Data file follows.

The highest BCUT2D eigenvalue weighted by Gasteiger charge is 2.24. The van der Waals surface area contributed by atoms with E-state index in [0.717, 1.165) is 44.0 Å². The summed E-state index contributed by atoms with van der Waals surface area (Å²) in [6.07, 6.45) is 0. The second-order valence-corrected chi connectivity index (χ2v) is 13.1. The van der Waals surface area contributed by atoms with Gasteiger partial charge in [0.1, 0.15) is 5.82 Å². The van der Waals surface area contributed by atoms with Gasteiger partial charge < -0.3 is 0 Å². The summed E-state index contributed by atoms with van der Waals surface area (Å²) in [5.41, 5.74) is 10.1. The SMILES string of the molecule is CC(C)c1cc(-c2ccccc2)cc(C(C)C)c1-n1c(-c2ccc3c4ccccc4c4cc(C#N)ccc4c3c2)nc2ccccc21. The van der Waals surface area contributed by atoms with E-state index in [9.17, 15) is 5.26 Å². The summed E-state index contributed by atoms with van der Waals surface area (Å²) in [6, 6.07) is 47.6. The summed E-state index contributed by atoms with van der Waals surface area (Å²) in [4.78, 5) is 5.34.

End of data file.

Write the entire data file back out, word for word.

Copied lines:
The highest BCUT2D eigenvalue weighted by Gasteiger charge is 2.24. The van der Waals surface area contributed by atoms with E-state index in [0.717, 1.165) is 44.0 Å². The summed E-state index contributed by atoms with van der Waals surface area (Å²) in [6.07, 6.45) is 0. The second-order valence-corrected chi connectivity index (χ2v) is 13.1. The van der Waals surface area contributed by atoms with Gasteiger partial charge in [0.1, 0.15) is 5.82 Å². The van der Waals surface area contributed by atoms with Gasteiger partial charge < -0.3 is 0 Å². The summed E-state index contributed by atoms with van der Waals surface area (Å²) in [5.41, 5.74) is 10.1. The SMILES string of the molecule is CC(C)c1cc(-c2ccccc2)cc(C(C)C)c1-n1c(-c2ccc3c4ccccc4c4cc(C#N)ccc4c3c2)nc2ccccc21. The van der Waals surface area contributed by atoms with E-state index in [9.17, 15) is 5.26 Å². The summed E-state index contributed by atoms with van der Waals surface area (Å²) in [6, 6.07) is 47.6. The summed E-state index contributed by atoms with van der Waals surface area (Å²) in [4.78, 5) is 5.34.